Manu Chao’s Clandestino was one of those totally unique, knock-you-out-of-your-seat albums that just blew me away – I’d never heard anything like it before, nor have I since – so I was very curious to see what he’d do for the followup: where would he develop the one-of-a-kind sound he established on his first solo album? Well, I have to admit to some disappointment with …Proxima EstacionEsperanza as a followup – the sound actually hasn’t developed much at all, because in a few cases it’s exactly the same music! That’s right, a few tracks from Clandestino have had new lyrics and vocals slapped on them, and the result is, well, still pretty good, honestly, but it’s still a letdown to me. Essentially rather than a totally new album I see this as Clandestino Vol. 2, which is still cool with me but not what I was hoping for at all. –Guest Contributor (Virgin)


MENACE:
Crisis: CD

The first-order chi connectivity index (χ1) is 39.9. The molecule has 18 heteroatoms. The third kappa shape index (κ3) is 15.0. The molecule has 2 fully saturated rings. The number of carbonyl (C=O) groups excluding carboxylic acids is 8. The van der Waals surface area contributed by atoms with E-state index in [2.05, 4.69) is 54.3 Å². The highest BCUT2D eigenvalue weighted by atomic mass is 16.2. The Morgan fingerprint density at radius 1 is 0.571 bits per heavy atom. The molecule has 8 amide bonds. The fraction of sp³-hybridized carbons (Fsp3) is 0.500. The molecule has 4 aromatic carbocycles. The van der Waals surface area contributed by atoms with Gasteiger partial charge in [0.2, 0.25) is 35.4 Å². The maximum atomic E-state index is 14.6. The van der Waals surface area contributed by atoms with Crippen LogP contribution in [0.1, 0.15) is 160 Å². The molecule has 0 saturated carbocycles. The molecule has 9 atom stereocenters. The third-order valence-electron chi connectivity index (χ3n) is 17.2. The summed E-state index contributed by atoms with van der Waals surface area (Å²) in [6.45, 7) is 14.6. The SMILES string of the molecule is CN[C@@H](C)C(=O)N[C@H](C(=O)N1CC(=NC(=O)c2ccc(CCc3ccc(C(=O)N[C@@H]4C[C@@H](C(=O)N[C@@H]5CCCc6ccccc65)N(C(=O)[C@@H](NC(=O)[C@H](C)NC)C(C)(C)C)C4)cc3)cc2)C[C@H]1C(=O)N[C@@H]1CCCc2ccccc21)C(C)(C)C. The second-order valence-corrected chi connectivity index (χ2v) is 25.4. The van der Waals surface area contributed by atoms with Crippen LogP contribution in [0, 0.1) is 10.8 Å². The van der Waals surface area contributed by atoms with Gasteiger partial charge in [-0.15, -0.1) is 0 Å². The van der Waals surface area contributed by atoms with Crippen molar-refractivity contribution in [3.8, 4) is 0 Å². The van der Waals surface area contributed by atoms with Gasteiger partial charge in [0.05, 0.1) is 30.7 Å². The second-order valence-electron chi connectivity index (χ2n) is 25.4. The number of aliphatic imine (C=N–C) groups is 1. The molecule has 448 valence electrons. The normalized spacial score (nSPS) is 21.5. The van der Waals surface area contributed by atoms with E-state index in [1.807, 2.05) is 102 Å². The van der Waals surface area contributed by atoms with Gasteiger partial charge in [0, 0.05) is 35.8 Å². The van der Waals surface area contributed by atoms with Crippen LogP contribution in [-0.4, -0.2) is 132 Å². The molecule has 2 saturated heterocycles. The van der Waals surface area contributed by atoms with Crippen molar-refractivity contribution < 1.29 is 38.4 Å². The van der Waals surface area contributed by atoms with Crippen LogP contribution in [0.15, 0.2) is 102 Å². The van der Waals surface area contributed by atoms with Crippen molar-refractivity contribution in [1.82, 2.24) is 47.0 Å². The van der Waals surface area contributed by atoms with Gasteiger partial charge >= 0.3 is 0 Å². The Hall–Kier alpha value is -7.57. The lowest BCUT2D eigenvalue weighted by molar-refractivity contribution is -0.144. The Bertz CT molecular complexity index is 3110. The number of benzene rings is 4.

The Menace were kind of a second tier oi band, never really getting as popular as Cocksparrer or the Business, but they did have a hit song in the mid-seventies with “GLC” (which is a killer song and I imagine it probably means more in England now, if I can trust the news I read about England and Tony Blair these days). Anyway, rather than falling into the metal trap that so many oi bands fell into in the eighties, Menace broke up and went back to work. With the renewed popularity of oi, Menace came back, re-releasing their big songs, “GLC” and “Society’s Insane,” and some new ones, like “Society’s Still Insane.” So they weren’t really growing and expanding musically, but it’s solid, sincere music. The songs are really cool working class anthems, smart and simple politics, and thick Cockney accented vocals. I’ve actually got a couple of these songs on seven inches from Europe, but most of these songs are new to me and would probably be new to you. And believe me when I say that this Menace album kicks ass all over the newest Business and Cocksparrer releases. –sean (Captain Oi)